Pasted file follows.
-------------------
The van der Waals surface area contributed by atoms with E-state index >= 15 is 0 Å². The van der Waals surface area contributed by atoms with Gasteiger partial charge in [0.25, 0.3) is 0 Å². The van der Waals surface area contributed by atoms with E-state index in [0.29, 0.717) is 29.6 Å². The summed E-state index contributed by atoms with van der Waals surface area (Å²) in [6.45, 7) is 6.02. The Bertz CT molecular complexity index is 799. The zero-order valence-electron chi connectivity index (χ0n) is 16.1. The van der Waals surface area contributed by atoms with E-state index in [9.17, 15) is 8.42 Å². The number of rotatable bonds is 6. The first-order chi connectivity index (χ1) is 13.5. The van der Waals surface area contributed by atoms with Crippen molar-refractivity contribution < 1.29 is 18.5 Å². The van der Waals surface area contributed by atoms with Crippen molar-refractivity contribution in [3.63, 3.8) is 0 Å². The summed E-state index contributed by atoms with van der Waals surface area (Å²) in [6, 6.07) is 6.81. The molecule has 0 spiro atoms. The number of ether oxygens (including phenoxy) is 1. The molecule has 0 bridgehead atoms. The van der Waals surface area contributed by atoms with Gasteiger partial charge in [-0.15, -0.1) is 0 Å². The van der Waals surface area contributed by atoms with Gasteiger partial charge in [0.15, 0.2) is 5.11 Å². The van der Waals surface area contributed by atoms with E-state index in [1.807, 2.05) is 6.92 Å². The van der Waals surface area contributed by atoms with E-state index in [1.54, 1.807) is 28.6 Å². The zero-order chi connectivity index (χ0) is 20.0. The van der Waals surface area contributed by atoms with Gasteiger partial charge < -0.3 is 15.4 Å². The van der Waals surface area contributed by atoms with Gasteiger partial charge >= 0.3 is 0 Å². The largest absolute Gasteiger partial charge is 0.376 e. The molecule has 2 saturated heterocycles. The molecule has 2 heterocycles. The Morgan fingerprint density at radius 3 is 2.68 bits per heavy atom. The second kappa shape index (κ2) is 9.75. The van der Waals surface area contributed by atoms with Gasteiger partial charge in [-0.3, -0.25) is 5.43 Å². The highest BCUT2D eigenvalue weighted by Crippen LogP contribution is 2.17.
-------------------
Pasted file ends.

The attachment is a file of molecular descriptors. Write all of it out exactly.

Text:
The van der Waals surface area contributed by atoms with E-state index >= 15 is 0 Å². The van der Waals surface area contributed by atoms with Gasteiger partial charge in [0.25, 0.3) is 0 Å². The van der Waals surface area contributed by atoms with E-state index in [0.29, 0.717) is 29.6 Å². The summed E-state index contributed by atoms with van der Waals surface area (Å²) in [6.45, 7) is 6.02. The Bertz CT molecular complexity index is 799. The zero-order valence-electron chi connectivity index (χ0n) is 16.1. The van der Waals surface area contributed by atoms with E-state index in [9.17, 15) is 8.42 Å². The number of rotatable bonds is 6. The first-order chi connectivity index (χ1) is 13.5. The van der Waals surface area contributed by atoms with Crippen molar-refractivity contribution < 1.29 is 18.5 Å². The van der Waals surface area contributed by atoms with Crippen molar-refractivity contribution in [3.63, 3.8) is 0 Å². The summed E-state index contributed by atoms with van der Waals surface area (Å²) in [6, 6.07) is 6.81. The molecule has 0 spiro atoms. The number of ether oxygens (including phenoxy) is 1. The molecule has 0 bridgehead atoms. The van der Waals surface area contributed by atoms with Gasteiger partial charge in [-0.15, -0.1) is 0 Å². The van der Waals surface area contributed by atoms with Gasteiger partial charge in [0.15, 0.2) is 5.11 Å². The van der Waals surface area contributed by atoms with E-state index in [1.807, 2.05) is 6.92 Å². The van der Waals surface area contributed by atoms with E-state index in [1.54, 1.807) is 28.6 Å². The zero-order chi connectivity index (χ0) is 20.0. The van der Waals surface area contributed by atoms with Gasteiger partial charge < -0.3 is 15.4 Å². The van der Waals surface area contributed by atoms with Gasteiger partial charge >= 0.3 is 0 Å². The largest absolute Gasteiger partial charge is 0.376 e. The molecule has 2 saturated heterocycles. The molecule has 2 heterocycles. The Morgan fingerprint density at radius 3 is 2.68 bits per heavy atom. The second kappa shape index (κ2) is 9.75. The van der Waals surface area contributed by atoms with Gasteiger partial charge in [-0.3, -0.25) is 5.43 Å². The highest BCUT2D eigenvalue weighted by Crippen LogP contribution is 2.17.